Abstract: Migration to lymph nodes and secretion of cytokines are critical functions of mature dendritic cells (DCs); however, these 2 functions are not necessarily linked. This is the first report showing that quantitative differences in identical signaling pathways determine DC migration and cytokine secretion. Using different polymerized forms of CD40 ligand, we demonstrate that the strength and persistence of CD40 signaling can induce either function. Induction of monocyte-derived DC (MoDC) migration required a weak and transient CD40 signal, whereas strong and persistent CD40 signaling blocked migration and biased toward cytokine secretion. In contrast to MoDCs, CD40 activation of CD1c(+) peripheral blood DCs (PBDCs) induced a nonpersistent, intracellular signaling profile resulting in migratory-type DCs unable to secrete interleukin-12p70 (IL-12p70). Extracellular signal-regulated kinase 1/2 (ERK1/2) and p38K activation synergistically mediated cytokine secretion, whereas migration was enhanced by p38K activation but reduced by persistent ERK1/2 activity. This model of signal strength and persistence also applied when stimulating DCs with intact microbes. Thus, a novel concept emerges in which the type of immune response induced by DCs is tuned by the strength and persistence of DC activating signals. (C) 2004 by The American Society of Hematology
    Type of Publication: Journal article published
    PubMed ID: 15113760
    Signatur Availability
    BibTip Others were also interested in ...
  • 6
    Keywords: CANCER ; EXPRESSION ; SURVIVAL ; tumor ; Germany ; SYSTEM ; HYBRIDIZATION ; TIME ; PATIENT ; DNA ; NUCLEI ; IN-SITU ; AMPLIFICATION ; COMPARATIVE GENOMIC HYBRIDIZATION ; MUTATION ; REPAIR ; chemotherapy ; ABERRATIONS ; HETEROZYGOSITY ; inactivation ; p53 ; FISH ; MUTATIONS ; FLUORESCENCE ; relapse ; LOCATION ; ALLELIC LOSS ; 1p ; clonality ; in situ hybridization ; molecular ; INTERVAL ; cytogenetic ; oligoastrocytoma ; 19Q ; ADJUVANT CHEMOTHERAPY ; MISMATCH-REPAIR ; anaplastic ; HUMAN ASTROCYTOMAS ; metachronous ; MIXED OLIGOASTROCYTOMAS ; OLIGODENDROGLIAL TUMORS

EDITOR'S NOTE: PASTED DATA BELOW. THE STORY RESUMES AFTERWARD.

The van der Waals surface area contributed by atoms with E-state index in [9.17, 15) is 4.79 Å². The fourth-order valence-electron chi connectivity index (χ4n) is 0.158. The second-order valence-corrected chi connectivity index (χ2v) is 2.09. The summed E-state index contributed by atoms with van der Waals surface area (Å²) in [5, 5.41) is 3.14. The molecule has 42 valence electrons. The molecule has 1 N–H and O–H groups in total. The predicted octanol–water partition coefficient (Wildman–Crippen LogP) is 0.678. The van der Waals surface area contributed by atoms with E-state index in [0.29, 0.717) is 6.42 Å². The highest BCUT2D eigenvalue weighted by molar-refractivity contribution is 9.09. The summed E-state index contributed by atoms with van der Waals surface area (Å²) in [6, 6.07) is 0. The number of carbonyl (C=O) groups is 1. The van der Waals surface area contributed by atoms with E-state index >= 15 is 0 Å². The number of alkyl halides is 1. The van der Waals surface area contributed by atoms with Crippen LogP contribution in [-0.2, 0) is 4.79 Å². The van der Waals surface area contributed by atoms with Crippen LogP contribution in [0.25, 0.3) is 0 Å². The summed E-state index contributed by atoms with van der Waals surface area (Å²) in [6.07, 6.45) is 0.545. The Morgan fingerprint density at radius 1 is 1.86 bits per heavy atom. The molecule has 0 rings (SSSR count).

Abstract: Two metachronous anaplastic oligoastrocytomas with different cerebral locations were analyzed in a 51-year-old patient with an extended recurrence-free interval of 6 years and an a long survival of 9 years. Remarkably, the patient had not undergone adjuvant chemotherapy. Different cytogenetic and molecular techniques were performed including comparative genomic hybridization (CGH), fluorescence in situ hybridization (FISH), allelic loss analysis, sequencing of p53, p16(INK4a)/CDKN2A and p14(ARF), EGFRamplification studies, investigation of the DNA mismatch repair system as well as tumor clonality. Using CGH and FISH a profile of low accumulation of cytogenetic aberrations was found in the second tumor, with no significant increase in the percentage of hyperdiploid nuclei. Microsatellite analysis showed a common pattern of allelic losses at 1p36, 19q13 and 9p21. Both specimens were also similar in that they retained heterozygosity at 10q23-q24 and 13q14 and that they harbor neither EGFR amplification nor mutations of p53, p16(INK4a)/CDKN2A or p14(ARF). The only further alteration in the second tumor was an allelic loss at p53. The X-chromosome inactivation (HUMARA) analysis revealed a polyclonal pattern in both samples. Our data strongly suggest that the second anaplastic oligoastrocytoma developed as a distant relapse of the first tumor. Whether the paucity of accumulation of the observed genetic alterations might be associated with the unusually extended relapse-free time of the patient remains to be elucidated
    Type of Publication: Journal article published
    PubMed ID: 15925987
    Signatur Availability
    BibTip Others were also interested in ...
  • 7
    Keywords: CELLS ; EXPRESSION ; Germany ; INHIBITION ; KINASE ; PATHWAY ; PATHWAYS ; DISTINCT ; DIFFERENTIATION ; TIME ; ACTIVATION ; INFECTION ; CONTRAST ; DENDRITIC CELLS ; SIGNAL ; NUMBER ; SIGNALING PATHWAY ; SIGNALING PATHWAYS ; MIGRATION ; Jun ; INDIVIDUALS ; sensitivity ; ADAPTIVE IMMUNITY ; CYCLIC-AMP ; ORGANIZATION ; signaling ; CYTOKINE ; RE ; secretion ; SOLID TUMORS ; IL-12 PRODUCTION ; LEVEL ; NEGATIVE REGULATION ; PHOSPHATIDYLINOSITOL 3-KINASE ; PERSISTENCE ; function ; Mol Oncol ; VARIABLES ; PROTEIN-KINASE-A ; VARIETIES ; RAF ; CYTOKINE SECRETION ; MIGRATORY CAPACITY